Shinya Aoki walked away from Dream 11 on Tuesday in Yokohama, Japan, with the Dream lightweight championship strapped around his waist after submitting the returning Joachim Hansen. But what's a Shinya Aoki fight without at least a little bit of controversy?

Aoki was able to secure takedown after takedown on Hansen, but it was the Norwegian, from his back, that was outworking the Japanese grappling master, staying busy by punching and searching for submissions. Midway into the opening round, Hansen rocked Aoki with two upkicks to the head, but the referee stepped in, calling a timeout. Prior to the two to the head, Hansen had inadvertently landed an upkick to Aoki's groin, so he was given time to recuperate. Upon restart, the round continued to play out with Aoki scoring takedowns and Hansen staying busy with strikes and a strong armbar attempt.

Round two continued much the same until Aoki was able to transition to full mount. He attempted a guillotine choke from the top position and when Hansen moved to escape, he locked on an armbar that eventually finished the fight, making Aoki the new Dream lightweight champion.

The bout was Hansen's second straight fight with Aoki, the last being more than a year ago when he won at Dream 5 to capture the lightweight title. The two have met three times now with Aoki holding the edge, winning two of the three.

The Dream Featherweight Grand Prix final, however, couldn't have been any closer. Both fighting for the second time on the night, Bibiano Fernandes and Hiroyuki Takaya left nothing outside the ring.

Takaya came out looking to strike, while Fernandes immediately went in search of the takedown. Most of the opening round played out with Takaya landing the better strikes, rocking Fernandes on occasion and cutting the brow of his right eye just before the end of the round. At the same time, Fernandes scored several takedowns during the bout and took Takaya's back nearly every time he did so. As the fight wore on, Fernandes opened up his striking game, and while Takaya seemed to land the heavier blows more frequently, they went toe-to-toe in the closing minutes.

In the end, Fernandes walked away with the featherweight title via a split decision victory, two judges scoring it in his favor to one judge voting for Takaya.

Earlier in the evening, in the semifinal round, Fernandes quickly ousted Joe Warren, the favorite to win the Grand Prix. Warren went to his strength right out of the gate, shooting on Fernandes and slamming him to the mat. But he made the critical mistake of extending his arm, leaving it exposed, and Fernandes took full advantage, locking on an armbar. Warren didn't appear to have tapped, but when Fernandes turned the arm over in position to apply his full body weight on the hold, the referee stopped the bout just 43 seconds into the fight. The referee later said that he saw Warren tap.

In his semifinal bout against Hideo Tokoro, Takaya sat back patiently picking his punches through the first round, looking to out-strike Tokoro. He landed some sparse punches, but ended up eating a flying knee late in the round that was followed by a left hook. Several right hands had Takaya hurt, but Tokoro inexplicably pulled guard. Takaya was able to stand up in guard and drop a hard right hand followed by several punches that would have put Tokoro out if not for the saving bell. Almost as quickly as round two opened, a right hand sent Tokoro curling to the mat where Takaya finished the fight with strikes.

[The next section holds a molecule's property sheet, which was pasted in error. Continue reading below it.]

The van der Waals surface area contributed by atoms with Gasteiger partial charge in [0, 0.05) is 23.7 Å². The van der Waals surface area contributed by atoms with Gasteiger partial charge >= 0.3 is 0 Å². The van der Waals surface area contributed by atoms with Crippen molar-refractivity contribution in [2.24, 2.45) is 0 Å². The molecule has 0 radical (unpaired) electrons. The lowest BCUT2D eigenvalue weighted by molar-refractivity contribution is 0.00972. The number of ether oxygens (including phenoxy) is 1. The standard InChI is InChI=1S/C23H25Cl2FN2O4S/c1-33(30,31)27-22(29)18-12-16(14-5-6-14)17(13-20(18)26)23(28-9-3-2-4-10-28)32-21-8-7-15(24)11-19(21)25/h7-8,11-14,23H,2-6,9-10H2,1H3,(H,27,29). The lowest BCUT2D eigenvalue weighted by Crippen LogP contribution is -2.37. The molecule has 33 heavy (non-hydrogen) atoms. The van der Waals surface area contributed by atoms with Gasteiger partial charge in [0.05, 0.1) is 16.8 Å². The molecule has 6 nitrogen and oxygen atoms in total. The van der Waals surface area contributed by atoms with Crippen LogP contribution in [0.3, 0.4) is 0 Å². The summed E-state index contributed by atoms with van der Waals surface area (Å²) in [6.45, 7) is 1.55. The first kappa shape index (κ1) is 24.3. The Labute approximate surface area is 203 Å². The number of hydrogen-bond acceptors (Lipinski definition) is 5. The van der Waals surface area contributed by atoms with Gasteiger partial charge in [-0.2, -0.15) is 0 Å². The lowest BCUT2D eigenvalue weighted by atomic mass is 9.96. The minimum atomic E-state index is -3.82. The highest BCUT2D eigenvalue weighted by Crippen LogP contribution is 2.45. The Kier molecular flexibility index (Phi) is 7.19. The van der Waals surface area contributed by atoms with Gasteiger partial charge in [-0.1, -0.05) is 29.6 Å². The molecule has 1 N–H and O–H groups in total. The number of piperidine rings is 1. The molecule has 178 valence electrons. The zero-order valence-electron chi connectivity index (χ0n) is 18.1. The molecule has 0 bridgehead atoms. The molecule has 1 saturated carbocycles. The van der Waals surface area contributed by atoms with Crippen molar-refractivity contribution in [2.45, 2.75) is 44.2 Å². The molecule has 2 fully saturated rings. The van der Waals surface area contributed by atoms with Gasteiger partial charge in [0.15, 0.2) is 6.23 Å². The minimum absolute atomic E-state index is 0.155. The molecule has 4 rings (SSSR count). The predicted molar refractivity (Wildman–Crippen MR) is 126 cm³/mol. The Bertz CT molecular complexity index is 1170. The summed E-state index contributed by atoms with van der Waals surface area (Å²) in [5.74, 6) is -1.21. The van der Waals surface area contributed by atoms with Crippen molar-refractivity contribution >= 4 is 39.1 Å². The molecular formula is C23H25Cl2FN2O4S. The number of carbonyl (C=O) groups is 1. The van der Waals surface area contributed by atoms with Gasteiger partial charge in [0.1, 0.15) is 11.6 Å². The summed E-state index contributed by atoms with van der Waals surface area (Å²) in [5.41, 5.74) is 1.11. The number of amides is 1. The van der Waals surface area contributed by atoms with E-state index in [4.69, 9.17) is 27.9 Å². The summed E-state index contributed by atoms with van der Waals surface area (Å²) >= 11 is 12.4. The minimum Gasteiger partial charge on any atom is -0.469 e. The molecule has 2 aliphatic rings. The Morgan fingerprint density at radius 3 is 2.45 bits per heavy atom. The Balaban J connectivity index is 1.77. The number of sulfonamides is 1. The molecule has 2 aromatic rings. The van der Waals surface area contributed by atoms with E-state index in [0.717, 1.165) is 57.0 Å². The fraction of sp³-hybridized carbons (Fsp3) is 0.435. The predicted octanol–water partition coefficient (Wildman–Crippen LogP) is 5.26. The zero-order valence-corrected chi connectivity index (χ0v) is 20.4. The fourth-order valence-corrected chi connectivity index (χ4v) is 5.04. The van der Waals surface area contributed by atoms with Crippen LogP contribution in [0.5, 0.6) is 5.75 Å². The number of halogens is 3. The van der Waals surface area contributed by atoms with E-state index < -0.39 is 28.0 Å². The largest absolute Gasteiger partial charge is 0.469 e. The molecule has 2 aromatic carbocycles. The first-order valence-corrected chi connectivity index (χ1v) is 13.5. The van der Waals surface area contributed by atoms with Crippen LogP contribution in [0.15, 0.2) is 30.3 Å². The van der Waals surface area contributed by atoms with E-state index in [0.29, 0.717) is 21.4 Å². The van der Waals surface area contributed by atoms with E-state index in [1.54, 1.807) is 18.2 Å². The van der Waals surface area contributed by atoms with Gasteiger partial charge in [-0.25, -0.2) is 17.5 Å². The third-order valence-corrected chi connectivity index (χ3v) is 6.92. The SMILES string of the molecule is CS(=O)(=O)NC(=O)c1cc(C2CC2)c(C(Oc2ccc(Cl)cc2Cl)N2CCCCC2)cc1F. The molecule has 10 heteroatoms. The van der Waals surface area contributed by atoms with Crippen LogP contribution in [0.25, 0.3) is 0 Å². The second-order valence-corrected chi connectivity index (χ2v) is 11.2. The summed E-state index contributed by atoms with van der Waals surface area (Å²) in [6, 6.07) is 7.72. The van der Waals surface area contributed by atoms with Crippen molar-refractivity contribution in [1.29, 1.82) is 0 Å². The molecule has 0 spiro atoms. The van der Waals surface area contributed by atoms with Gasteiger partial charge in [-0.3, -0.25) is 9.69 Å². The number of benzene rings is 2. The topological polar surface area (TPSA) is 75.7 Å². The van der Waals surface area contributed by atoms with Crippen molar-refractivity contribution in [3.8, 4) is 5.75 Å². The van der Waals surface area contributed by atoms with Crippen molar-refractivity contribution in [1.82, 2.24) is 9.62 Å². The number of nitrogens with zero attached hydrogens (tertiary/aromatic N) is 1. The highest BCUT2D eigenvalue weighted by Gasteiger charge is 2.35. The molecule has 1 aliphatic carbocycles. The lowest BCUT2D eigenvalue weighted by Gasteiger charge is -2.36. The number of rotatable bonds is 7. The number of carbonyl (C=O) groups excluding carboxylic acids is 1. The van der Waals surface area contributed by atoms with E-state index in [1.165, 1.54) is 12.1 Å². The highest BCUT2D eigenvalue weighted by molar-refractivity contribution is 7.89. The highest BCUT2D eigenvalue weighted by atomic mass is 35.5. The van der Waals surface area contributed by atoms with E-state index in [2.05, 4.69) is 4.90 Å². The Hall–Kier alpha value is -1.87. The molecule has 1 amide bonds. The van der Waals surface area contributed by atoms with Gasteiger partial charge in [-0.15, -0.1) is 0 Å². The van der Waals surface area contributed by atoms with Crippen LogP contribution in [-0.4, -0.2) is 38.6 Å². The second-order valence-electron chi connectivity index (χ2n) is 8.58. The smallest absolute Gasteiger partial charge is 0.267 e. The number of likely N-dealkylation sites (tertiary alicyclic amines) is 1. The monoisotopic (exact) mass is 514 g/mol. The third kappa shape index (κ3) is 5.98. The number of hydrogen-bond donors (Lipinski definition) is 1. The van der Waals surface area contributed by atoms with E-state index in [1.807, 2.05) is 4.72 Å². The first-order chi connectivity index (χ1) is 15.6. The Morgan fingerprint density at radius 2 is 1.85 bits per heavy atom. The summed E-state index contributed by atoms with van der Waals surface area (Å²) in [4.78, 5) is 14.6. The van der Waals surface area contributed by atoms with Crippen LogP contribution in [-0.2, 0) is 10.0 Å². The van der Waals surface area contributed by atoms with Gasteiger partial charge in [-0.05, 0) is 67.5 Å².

Dream 11 was also host to the Super Hulk Tournament semi-final round. In a seeming mismatch, five-foot-nine-inch Ikuhisa Minowa shot in for the takedown over and over in his fight with 7-foot-2-inch Hong Man Choi, but was shunned at nearly every attempt through round one. Again he shot in as round two opened. And again Choi sprawled and delivered some hard punches, but this time Minowa was able to spin around to the back and get the takedown, putting him in position to secure a fight-ending heel hook.

In his last two fights, Minowa has now defeated two of the biggest men in mixed martial arts history: Choi and Bob Sapp.

Minowa won't have to face Sapp again though, as Rameau Thierry Sokoudjou dispatched the 6-foot-5-inch, 340-pound "Beast" from the tournament. Sapp came out swinging for the fences, but Sokoudjou immediately clinched, took the big man down, and ground and pounded him from side control until the referee stopped the bout.

Minowa and Sokoudjou will now meet in the Super Hulk final, which is expected to take place at Dynamite!! 2009 on New Year's Eve.

Forty-year-old Kazushi Sakuraba's win over professional boxer Rubin Williams, who made his MMA debut in the bout, was all but an afterthought. Sakuraba chose to soften Williams up with a few kicks to start off the fight, then took him down about a minute-and-a-half in, dropped a few punches on his head, and locked on a fight ending Kimura.

In another mismatch, Tatsuya Kawajiri wasted little time with the grossly inexperienced Melchor Manibusan. From the bell, Manibusan stormed Kawajiri with strikes, but the veteran Japanese fighter clinched, took Manibusan down, and ground and pounded his way to an early TKO stoppage.

In the featherweight Grand Prix reserve match, Kazuyuki Miyata, despite having to fend off a late guillotine choke attempt, took Daiki "DJ.taiki" Hata down nearly at will throughout there bout to score a unanimous decision victory.

SI Apps
We've Got Apps Too
Get expert analysis, unrivaled access, and the award-winning storytelling only SI can provide - from Peter King, Tom Verducci, Lee Jenkins, Seth Davis, and more - delivered straight to you, along with up-to-the-minute news and live scores.